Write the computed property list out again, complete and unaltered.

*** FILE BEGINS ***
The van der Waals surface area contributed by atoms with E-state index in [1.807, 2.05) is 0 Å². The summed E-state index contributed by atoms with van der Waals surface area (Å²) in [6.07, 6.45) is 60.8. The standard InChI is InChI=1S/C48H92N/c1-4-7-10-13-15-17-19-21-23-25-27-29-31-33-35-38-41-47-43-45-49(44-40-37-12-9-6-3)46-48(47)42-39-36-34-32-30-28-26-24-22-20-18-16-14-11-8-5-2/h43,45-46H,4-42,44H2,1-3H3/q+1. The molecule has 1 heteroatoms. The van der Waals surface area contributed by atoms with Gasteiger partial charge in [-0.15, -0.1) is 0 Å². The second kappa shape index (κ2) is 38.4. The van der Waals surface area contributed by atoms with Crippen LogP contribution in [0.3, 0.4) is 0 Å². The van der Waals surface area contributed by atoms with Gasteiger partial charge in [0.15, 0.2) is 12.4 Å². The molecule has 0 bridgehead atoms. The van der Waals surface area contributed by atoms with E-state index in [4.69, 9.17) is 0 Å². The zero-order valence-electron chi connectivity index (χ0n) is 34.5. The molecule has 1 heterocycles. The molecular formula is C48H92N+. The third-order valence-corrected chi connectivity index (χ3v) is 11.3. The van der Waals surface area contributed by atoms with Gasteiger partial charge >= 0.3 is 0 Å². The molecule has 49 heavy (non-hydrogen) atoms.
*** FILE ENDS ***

The van der Waals surface area contributed by atoms with E-state index in [1.807, 2.05) is 0 Å². The summed E-state index contributed by atoms with van der Waals surface area (Å²) in [6.07, 6.45) is 60.8. The standard InChI is InChI=1S/C48H92N/c1-4-7-10-13-15-17-19-21-23-25-27-29-31-33-35-38-41-47-43-45-49(44-40-37-12-9-6-3)46-48(47)42-39-36-34-32-30-28-26-24-22-20-18-16-14-11-8-5-2/h43,45-46H,4-42,44H2,1-3H3/q+1. The molecule has 1 heteroatoms. The van der Waals surface area contributed by atoms with Gasteiger partial charge in [-0.15, -0.1) is 0 Å². The second kappa shape index (κ2) is 38.4. The van der Waals surface area contributed by atoms with Crippen LogP contribution in [0.3, 0.4) is 0 Å². The van der Waals surface area contributed by atoms with Gasteiger partial charge in [0.15, 0.2) is 12.4 Å². The molecule has 0 bridgehead atoms. The van der Waals surface area contributed by atoms with E-state index in [4.69, 9.17) is 0 Å². The zero-order valence-electron chi connectivity index (χ0n) is 34.5. The molecule has 1 heterocycles. The molecular formula is C48H92N+. The third-order valence-corrected chi connectivity index (χ3v) is 11.3. The van der Waals surface area contributed by atoms with Gasteiger partial charge >= 0.3 is 0 Å². The molecule has 49 heavy (non-hydrogen) atoms.